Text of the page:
Modified Homicide

Cindy dropped four quarters in the vending machine and pushed ‘F-7.’ The corresponding screw twisted clockwise and down fell a cellophane wrapped package of microwavable popcorn.

She unwrapped the package and checked the preparation instructions, flattening out the folded popcorn container, before slipping it in the ‘nuker.’ As she did this, her co-worker, Maria walked in to the office break room and headed towards the coffee maker.

“Hey, Maria,” Cindy chirped, “How was your weekend?”

Maria turned and smiled, “Great! We went to the lake on Saturday.”

“Was it crowded?” Cindy asked as the microwave continued to hum and popcorn kernels burst like rapid gunfire.

“Boy was it,” Maria answered as she measured the powdered creamer into her newly poured cup of coffee, “but we found a place to park and even got a nice patch of grass to have our picnic on. How ‘bout you?”

“I stayed home, did some laundry, cleaned my house and worked in the garden,” Cindy responded.

The bell dinged on the microwave and Cindy punched the door open. Instantly, the room filled with the warm aroma of freshly cooked popcorn.

Maria sipping her coffee, move next to Cindy with the hope of continuing their conversation. As for Cindy she was busy trying to open the now-ballooned bag without scalding her fingers from the heated content.

As the bag’s top parted, steam rolled out and as it did, the room shook with a loud explosion that shattered the glass face of the microwave and blew the two women half way across the floor. The blast jarred the building, alerting those working there to call 9-1-1 for help.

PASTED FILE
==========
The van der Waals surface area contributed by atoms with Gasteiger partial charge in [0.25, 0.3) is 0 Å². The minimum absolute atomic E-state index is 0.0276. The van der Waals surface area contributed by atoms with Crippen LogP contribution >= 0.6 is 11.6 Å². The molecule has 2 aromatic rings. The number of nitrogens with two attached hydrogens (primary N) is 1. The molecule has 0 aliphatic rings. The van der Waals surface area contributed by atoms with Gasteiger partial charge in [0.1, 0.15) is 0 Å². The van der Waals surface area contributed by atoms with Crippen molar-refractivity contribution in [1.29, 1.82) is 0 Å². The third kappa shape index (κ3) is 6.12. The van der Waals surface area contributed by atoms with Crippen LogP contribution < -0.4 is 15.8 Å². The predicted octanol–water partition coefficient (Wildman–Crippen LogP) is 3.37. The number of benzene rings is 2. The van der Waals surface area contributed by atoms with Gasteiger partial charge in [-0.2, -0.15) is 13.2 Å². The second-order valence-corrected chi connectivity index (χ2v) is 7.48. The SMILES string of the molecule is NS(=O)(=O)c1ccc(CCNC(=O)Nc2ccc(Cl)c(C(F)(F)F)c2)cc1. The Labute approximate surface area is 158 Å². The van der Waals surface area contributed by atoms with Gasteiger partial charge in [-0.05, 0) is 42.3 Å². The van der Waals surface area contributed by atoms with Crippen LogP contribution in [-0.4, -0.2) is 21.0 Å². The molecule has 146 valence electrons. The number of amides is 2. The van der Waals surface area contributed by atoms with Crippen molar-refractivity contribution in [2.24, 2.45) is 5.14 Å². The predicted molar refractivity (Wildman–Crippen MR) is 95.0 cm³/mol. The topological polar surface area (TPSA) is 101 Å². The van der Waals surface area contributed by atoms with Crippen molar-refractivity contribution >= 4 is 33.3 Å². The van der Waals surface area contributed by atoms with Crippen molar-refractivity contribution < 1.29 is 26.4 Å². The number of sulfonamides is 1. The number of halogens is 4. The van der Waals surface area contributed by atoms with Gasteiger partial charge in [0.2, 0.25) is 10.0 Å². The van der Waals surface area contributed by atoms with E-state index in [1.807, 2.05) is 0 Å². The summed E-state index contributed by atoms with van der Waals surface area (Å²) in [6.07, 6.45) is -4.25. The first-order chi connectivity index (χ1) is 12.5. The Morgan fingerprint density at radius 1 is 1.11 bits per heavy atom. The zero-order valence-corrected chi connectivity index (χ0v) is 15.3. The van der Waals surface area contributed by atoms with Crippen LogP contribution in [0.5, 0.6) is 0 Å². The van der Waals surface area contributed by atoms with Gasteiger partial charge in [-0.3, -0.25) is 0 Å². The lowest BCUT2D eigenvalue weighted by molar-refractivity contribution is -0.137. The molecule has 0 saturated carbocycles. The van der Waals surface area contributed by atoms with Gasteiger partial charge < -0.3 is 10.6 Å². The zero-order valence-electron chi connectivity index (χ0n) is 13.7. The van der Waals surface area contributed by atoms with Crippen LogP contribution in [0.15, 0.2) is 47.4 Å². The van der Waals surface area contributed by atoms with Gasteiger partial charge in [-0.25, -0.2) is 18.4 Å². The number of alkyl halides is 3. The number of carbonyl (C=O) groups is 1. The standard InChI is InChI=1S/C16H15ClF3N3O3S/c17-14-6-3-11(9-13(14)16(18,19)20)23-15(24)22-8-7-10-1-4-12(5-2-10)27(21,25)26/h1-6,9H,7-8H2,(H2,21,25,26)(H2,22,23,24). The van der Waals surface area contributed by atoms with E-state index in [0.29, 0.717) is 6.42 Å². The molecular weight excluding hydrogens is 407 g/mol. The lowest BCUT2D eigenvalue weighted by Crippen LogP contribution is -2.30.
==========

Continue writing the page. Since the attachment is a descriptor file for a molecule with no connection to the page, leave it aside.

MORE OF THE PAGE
Once both women were in their way to the hospital, detectives arrived to investigate the incident. One was younger than the other, but both had seen more than their share of tragedy during their careers.

“Well, what did the first officer on the scene have to say?” the older cop asked the younger one.

The younger one, a stickler for procedure referred to his note pad as he answered, “When he arrived he saw the two women down, where we see the blood, the redhead appeared to have the greater injuries while the Hispanic woman wasn’t as badly hurt. He said, and I’m quoting, ‘They both looked like they been blasted by a scatter-gun.’”

“That doesn’t tell us much,” the older investigator replied, “But it gives us a starting point.”

He looked around, then squatted. He picked up a popcorn kernel between his rubber-gloved finger and thumb, rolling it around as he examined it.

“Have ‘Crime Scene,’ bag these,” he instructed as he showed the kernel to his partner, “Have’em get a half-dozen swabs from both blood trails, impound the microwave and get photos all around. I’ll start the canvassing.”

Suddenly the younger detectives cellphone rang, he answered it, “Yes? I see. Thanks.” He turned to his partner, “The redhead is D-O-A, the others in surgery. She’s expected to survive.”

As the older one turned to leave the break room for the main office floor, a small scrap of paper laying half under the nearby vending machine caught his attention, prompting him to ask the younger man, “What’s that?”

Seeing it to, the younger cop bend down and scooped it up, “Looks like a wrapper of some sort.”

“Yeah, the wrapper to microwavable popcorn,” the old one comment. He quickly reached through the shattered vending machine’s glass door and pulled out a package of unpopped corn and held the scrap and the package side-by-side.

“Identical,” the young cop stated.

Then the older one turned to him and said, “I think I know what happened here. Genetically modified popcorn – it’s known to be very unstable, especially when bombarded with intense energy.”

“Yup,” the other one responded in agreement, “Those G-M-O’s are known to be real killers.”

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